A small town in central Turkey may ultimately determine the outcome of Swedish elections when polls abroad open on Aug. 16 for the September elections.
Kulu, located some 113 kilometers south of the capital Ankara, is believed to be where most Turks living in the Nordic country originated from after the flow of migrants started in 1965. Now, 50,000 people originally from Kulu live in Sweden, and the town has 20,000 people eligible to vote. Ballot boxes will be set up in the honorary consulate of Sweden in the town, while some candidates of Turkish descent have already visited the town for their election campaigns.
Ballot boxes were brought to Kulu in 2014 for the first time as most residents living in Sweden return to their hometowns for holidays. For candidates of Turkish descent, garnering votes from Kulu is important. Although nominated from different parties and different constituencies, Mikail Yüksel, Muharrem Demirok and Sultan Kayhan are all from Kulu. Yüksel, who was nominated from the Center Party, from Gothenburg, is running an election campaign in the town. The 36-year-old, who migrated to Sweden in 2001, worked his way up in Swedish politics very quickly.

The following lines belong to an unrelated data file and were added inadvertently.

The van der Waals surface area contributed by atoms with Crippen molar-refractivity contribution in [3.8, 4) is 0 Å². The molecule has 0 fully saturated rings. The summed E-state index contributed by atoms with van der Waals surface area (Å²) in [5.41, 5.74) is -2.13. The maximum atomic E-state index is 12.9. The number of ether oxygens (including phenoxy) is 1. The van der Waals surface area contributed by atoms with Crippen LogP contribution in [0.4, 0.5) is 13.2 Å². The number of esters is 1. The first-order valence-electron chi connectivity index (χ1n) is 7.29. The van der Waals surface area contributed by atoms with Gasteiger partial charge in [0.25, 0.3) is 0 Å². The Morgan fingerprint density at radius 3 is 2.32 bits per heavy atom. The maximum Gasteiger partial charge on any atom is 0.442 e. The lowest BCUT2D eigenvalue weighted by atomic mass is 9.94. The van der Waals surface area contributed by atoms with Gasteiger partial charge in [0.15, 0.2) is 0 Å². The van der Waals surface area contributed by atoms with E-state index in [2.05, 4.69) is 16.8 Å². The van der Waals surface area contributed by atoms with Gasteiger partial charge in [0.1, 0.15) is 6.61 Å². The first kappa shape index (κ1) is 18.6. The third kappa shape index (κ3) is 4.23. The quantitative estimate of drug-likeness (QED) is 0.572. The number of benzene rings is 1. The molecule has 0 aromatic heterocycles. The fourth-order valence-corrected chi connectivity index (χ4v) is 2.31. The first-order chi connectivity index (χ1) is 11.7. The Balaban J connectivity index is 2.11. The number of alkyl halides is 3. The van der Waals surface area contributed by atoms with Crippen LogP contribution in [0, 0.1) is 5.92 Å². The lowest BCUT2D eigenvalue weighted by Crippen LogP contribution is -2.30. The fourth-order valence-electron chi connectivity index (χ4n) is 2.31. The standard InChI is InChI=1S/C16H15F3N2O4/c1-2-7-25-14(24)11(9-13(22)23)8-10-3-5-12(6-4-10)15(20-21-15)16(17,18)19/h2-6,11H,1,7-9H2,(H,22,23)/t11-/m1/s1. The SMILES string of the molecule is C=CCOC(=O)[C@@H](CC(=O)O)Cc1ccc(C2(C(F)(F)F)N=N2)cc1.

"The turnout of Turkish voters in elections is around 15 percent, but if this significantly increases, it can change the fate of the elections. People are more interested in the Turkish elections, but if the turnout increases, their lives in Sweden would be better," Yüksel said. He points to the high rate of unemployment among migrants in Sweden and not pursuing higher education among those populations as major sources of problems and pledges to end these trends.